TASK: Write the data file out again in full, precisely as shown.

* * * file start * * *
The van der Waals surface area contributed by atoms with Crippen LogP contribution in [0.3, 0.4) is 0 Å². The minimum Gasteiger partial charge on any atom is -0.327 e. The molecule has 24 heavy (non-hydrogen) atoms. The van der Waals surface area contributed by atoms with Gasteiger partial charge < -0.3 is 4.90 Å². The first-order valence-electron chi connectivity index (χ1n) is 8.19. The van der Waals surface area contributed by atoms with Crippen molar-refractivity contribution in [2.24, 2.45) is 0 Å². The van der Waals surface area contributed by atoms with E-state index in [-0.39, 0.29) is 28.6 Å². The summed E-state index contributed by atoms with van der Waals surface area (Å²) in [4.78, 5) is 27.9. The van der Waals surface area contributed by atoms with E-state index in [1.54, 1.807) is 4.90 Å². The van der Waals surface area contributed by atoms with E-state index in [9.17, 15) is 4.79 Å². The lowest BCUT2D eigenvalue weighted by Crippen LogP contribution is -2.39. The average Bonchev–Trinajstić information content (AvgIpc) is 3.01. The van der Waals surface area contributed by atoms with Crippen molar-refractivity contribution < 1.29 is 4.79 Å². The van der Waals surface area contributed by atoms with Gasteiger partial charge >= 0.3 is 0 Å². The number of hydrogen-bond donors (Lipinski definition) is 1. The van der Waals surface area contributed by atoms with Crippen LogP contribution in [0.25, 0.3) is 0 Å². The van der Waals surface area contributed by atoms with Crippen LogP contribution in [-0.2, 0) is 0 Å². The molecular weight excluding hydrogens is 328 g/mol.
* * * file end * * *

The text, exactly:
The van der Waals surface area contributed by atoms with Crippen LogP contribution in [0.3, 0.4) is 0 Å². The minimum Gasteiger partial charge on any atom is -0.327 e. The molecule has 24 heavy (non-hydrogen) atoms. The van der Waals surface area contributed by atoms with Gasteiger partial charge < -0.3 is 4.90 Å². The first-order valence-electron chi connectivity index (χ1n) is 8.19. The van der Waals surface area contributed by atoms with Crippen molar-refractivity contribution in [2.24, 2.45) is 0 Å². The van der Waals surface area contributed by atoms with E-state index in [-0.39, 0.29) is 28.6 Å². The summed E-state index contributed by atoms with van der Waals surface area (Å²) in [4.78, 5) is 27.9. The van der Waals surface area contributed by atoms with E-state index in [1.54, 1.807) is 4.90 Å². The van der Waals surface area contributed by atoms with E-state index in [9.17, 15) is 4.79 Å². The lowest BCUT2D eigenvalue weighted by Crippen LogP contribution is -2.39. The average Bonchev–Trinajstić information content (AvgIpc) is 3.01. The van der Waals surface area contributed by atoms with Crippen molar-refractivity contribution < 1.29 is 4.79 Å². The van der Waals surface area contributed by atoms with Gasteiger partial charge >= 0.3 is 0 Å². The number of hydrogen-bond donors (Lipinski definition) is 1. The van der Waals surface area contributed by atoms with Crippen LogP contribution in [0.25, 0.3) is 0 Å². The van der Waals surface area contributed by atoms with Crippen LogP contribution in [-0.2, 0) is 0 Å². The molecular weight excluding hydrogens is 328 g/mol.